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Spfld Dep't of Pub. Aff. v. Civ. Serv. Com.

OPINION FILED FEBRUARY 23, 1983.

CITY OF SPRINGFIELD DEPARTMENT OF PUBLIC AFFAIRS, PLAINTIFF-APPELLANT,

v.

THE CIVIL SERVICE COMMISSION FOR THE CITY OF SPRINGFIELD ET AL., DEFENDANTS-APPELLEES.



Appeal from the Circuit Court of Sangamon County; the Hon. Richard J. Cadagin, Judge, presiding.

JUSTICE GREEN DELIVERED THE OPINION OF THE COURT:

Rehearing denied March 21, 1983.

Plaintiff, City of Springfield Department of Public Affairs, appeals a judgment of the circuit court of Sangamon County entered July 9, 1982. That court affirmed a decision of defendant, the Civil Service Commission for the City of Springfield, Illinois (Commission), entered June 25, 1982, which denied plaintiff's complaint for the discharge of defendant, Adam Sockel, from his position as a city police officer. The charge before the Commission alleged that defendant Sockel "violat[ed] Police Department Rule 1.07 by refusing a lawful order of [a field commander] to submit to a breathalyzer test * * *." We affirm.

The evidence before the Commission showed that: (1) Sockel was a 17-year veteran of the Springfield Police Department; (2) on March 20, 1981, Sockel worked a shift ending at 3:15 p.m.; (3) Sockel then drove home in an automobile assigned to him for use both on and off duty; (4) sometime after 9 p.m. Sockel proceeded in the same vehicle toward a motel where he had a second job as a security guard; (5) en route to the motel, the vehicle Sockel was driving was involved in a collision; (6) although the collision occurred outside of the limits of the City of Springfield, both a deputy sheriff and a city police officer drove to the scene; (7) neither of the law enforcement officers charged defendant with driving under the influence of alcohol; (8) a Springfield police field commander also visited the scene and later directed Sockel to report to him at the police station; and (9) there, the field commander directed Sockel to submit to a breathalyzer, but Sockel refused to do so.

The following rules of the Springfield police department are those Socket was alleged to have violated:

"Section 1.07: Insubordination

A. Employees shall promptly obey any lawful order, oral or written, of a superior officer or supervisor. This will include orders relayed from a superior officer by an officer of the same or lesser rank. (The term `lawful order' shall be construed as any order in keeping with the performance of any duty prescribed by law or by these rules and regulations, General Orders or established policy and procedure, or one consistent with the preservation of good order, efficiency and proper discipline, which is not in conflict with these rules and regulations.)

B. Insubordination shall include, but not be necessarily limited to, any willful failure to obey or deliberate refusal to obey a lawful order given by a superior, * * *.

Section 1.15: Use of Polygraph, Medical Examinations, Photographs, and Lineups

B. Medical Examinations, Photographs and Lineups. Upon the order of the Chief or the Chief's designee, officers shall submit to any medical, psychiatric or psychological, ballistics, chemical, breathalyzer, or other tests, photographs or lineups. All procedures carried out under this subsection shall be specifically directed and narrowly related to a particular internal investigation being conducted by the Department of the officer's ability to perform his/her duties. The term `medical examination' as used in this Section shall include examinations to determine officers' physical and mental condition and processes."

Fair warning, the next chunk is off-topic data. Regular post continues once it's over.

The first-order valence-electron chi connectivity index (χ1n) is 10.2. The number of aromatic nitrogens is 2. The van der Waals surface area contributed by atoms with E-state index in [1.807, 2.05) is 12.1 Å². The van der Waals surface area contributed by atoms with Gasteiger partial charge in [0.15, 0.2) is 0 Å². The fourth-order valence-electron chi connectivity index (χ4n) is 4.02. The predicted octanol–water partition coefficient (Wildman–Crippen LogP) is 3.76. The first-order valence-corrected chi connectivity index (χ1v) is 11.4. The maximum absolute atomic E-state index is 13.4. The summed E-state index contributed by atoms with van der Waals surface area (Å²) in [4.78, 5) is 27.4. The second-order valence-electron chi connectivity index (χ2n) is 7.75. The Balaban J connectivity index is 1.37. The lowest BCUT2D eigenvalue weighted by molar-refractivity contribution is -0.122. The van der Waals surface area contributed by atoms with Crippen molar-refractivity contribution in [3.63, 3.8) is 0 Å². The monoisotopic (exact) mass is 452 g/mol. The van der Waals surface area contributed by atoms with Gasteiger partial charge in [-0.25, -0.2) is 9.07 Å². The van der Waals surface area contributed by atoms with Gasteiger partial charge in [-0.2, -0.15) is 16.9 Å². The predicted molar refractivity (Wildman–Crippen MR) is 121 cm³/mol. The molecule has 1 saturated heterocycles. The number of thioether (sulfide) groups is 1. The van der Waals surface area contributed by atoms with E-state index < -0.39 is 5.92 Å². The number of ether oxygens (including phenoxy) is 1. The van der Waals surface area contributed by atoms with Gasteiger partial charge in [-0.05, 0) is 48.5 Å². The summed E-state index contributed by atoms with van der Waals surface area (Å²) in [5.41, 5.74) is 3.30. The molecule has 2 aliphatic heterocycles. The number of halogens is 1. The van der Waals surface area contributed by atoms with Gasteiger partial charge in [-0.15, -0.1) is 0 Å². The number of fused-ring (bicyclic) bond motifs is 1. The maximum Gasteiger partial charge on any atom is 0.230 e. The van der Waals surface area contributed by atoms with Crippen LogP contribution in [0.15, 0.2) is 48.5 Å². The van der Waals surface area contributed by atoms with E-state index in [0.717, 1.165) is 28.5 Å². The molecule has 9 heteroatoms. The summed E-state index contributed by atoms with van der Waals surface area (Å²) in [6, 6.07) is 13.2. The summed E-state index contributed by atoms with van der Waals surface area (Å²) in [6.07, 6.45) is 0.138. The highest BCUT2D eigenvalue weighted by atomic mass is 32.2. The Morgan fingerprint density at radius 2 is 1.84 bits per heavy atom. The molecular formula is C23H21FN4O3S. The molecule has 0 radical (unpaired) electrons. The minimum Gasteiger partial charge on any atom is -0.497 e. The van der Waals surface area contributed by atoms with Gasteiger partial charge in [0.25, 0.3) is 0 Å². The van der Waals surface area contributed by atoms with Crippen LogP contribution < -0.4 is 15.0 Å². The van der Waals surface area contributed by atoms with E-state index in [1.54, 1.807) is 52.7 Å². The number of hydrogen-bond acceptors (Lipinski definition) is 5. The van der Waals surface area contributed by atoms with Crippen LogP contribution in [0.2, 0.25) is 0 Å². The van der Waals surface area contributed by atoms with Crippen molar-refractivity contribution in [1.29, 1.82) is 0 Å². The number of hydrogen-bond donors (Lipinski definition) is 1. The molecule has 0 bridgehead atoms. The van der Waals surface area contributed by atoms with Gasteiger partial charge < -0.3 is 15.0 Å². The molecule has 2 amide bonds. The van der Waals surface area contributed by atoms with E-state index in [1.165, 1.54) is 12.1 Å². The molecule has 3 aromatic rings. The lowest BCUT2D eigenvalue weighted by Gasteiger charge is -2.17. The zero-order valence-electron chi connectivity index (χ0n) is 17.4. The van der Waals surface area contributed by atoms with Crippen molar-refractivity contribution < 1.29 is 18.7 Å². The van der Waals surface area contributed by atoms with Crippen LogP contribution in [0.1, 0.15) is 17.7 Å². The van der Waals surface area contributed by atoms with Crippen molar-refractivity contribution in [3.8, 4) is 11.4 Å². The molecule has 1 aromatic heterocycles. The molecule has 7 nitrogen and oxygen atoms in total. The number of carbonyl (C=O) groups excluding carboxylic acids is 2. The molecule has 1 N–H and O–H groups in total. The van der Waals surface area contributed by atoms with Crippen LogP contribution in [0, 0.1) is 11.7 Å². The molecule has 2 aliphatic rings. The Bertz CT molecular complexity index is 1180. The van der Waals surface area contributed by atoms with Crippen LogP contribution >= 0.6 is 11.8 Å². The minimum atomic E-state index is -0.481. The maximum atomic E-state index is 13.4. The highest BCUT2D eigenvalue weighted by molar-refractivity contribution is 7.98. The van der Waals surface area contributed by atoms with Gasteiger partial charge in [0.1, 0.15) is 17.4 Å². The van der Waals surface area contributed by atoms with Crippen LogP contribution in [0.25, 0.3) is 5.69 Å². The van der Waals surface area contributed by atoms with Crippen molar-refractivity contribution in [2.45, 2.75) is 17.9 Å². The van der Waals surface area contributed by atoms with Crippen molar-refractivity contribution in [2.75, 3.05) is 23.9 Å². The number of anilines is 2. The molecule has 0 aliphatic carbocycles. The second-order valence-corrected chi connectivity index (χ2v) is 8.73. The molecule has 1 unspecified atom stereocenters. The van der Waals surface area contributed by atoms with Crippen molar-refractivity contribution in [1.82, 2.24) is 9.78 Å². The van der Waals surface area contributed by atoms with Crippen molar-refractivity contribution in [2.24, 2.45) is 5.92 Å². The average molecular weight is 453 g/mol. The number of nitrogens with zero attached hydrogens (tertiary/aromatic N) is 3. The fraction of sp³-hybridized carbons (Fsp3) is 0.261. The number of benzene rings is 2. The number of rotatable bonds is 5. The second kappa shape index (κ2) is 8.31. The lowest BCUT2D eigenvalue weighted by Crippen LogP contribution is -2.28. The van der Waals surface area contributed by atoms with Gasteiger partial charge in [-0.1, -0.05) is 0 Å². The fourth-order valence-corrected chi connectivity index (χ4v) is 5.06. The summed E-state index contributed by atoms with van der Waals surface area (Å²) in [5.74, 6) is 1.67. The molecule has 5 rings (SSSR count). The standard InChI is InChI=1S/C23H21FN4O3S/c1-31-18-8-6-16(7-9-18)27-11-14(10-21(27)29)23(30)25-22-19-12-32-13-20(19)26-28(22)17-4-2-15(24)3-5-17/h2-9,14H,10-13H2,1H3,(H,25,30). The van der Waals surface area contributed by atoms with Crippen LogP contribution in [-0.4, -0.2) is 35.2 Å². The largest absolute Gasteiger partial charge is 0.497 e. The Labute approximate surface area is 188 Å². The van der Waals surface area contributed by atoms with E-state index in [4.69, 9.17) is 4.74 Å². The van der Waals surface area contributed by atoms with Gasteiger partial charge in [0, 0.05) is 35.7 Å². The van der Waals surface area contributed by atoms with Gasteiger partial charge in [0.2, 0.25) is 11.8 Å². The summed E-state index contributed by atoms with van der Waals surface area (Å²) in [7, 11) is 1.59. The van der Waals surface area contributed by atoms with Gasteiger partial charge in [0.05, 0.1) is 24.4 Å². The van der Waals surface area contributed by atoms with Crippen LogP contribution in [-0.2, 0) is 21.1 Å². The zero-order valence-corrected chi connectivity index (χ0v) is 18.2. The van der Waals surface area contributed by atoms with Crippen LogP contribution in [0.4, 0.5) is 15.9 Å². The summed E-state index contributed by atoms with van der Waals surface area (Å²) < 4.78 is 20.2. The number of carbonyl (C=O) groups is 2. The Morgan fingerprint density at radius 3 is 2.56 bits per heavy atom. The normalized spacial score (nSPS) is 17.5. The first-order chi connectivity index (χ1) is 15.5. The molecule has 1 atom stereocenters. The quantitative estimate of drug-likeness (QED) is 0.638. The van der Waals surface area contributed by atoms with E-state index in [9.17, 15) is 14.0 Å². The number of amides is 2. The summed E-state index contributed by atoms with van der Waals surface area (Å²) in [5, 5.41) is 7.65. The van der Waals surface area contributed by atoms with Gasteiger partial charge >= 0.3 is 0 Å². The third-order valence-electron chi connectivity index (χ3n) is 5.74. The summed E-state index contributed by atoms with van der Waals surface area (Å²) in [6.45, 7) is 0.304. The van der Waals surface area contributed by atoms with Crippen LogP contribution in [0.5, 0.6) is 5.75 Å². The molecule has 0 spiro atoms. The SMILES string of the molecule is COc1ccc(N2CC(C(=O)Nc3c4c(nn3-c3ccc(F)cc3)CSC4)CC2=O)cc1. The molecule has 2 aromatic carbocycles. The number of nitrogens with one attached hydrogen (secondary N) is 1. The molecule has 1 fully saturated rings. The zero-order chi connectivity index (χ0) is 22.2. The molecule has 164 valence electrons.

Sockel does not dispute that he refused to take a breathalyzer test. He maintains the command that he do so was not lawful under the circumstances because: (1) he had not been given the advice contained in section 10-1-18 of the Illinois Municipal Code (Ill. Rev. Stat. 1981, ch. 24, par. 10-1-18) which is required before an examination of a city police officer may be conducted; (2) the command for him to submit to the test did not comply with the requirements of section 11-501.1 of the Illinois Vehicle Code (Ill. Rev. Stat. 1981, ch. 95 1/2, par. 11-501.1); and (3) the field commander stated that the test was necessary because of a possible violation of Springfield Police Department Regulation 1.59 which was not applicable.

• 1 Section 10-1-18 of the Illinois Municipal Code states:

"Before any officer or employee in the classified service of any municipality may be interrogated or examined by or before any disciplinary board, or department agent or investigator, the results of which hearing, interrogation or examination may be the basis for filing charges seeking his removal or discharge, he must be advised in writing as to what specific improper or illegal act he is alleged to have committed; he must be advised in writing that his admissions made in the course of the hearing, interrogation or examination may be used as the basis for charges seeking his removal or discharge; and he must be advised in writing that he has the right to counsel of his own choosing present to advise him at any hearing, interrogation or examination; and a complete record of any hearing, interrogation or examination shall be made and a complete transcript thereof made available to such officer or employee without charge and without delay." (Emphasis added.) (Ill. Rev. Stat. 1981, ch. 24, par. 10-1-18.)

Plaintiff agrees that no compliance with section 10-1-18 took place before the field commander ordered Sockel to submit to the breathalyzer test. We hold that the failure made the order ...


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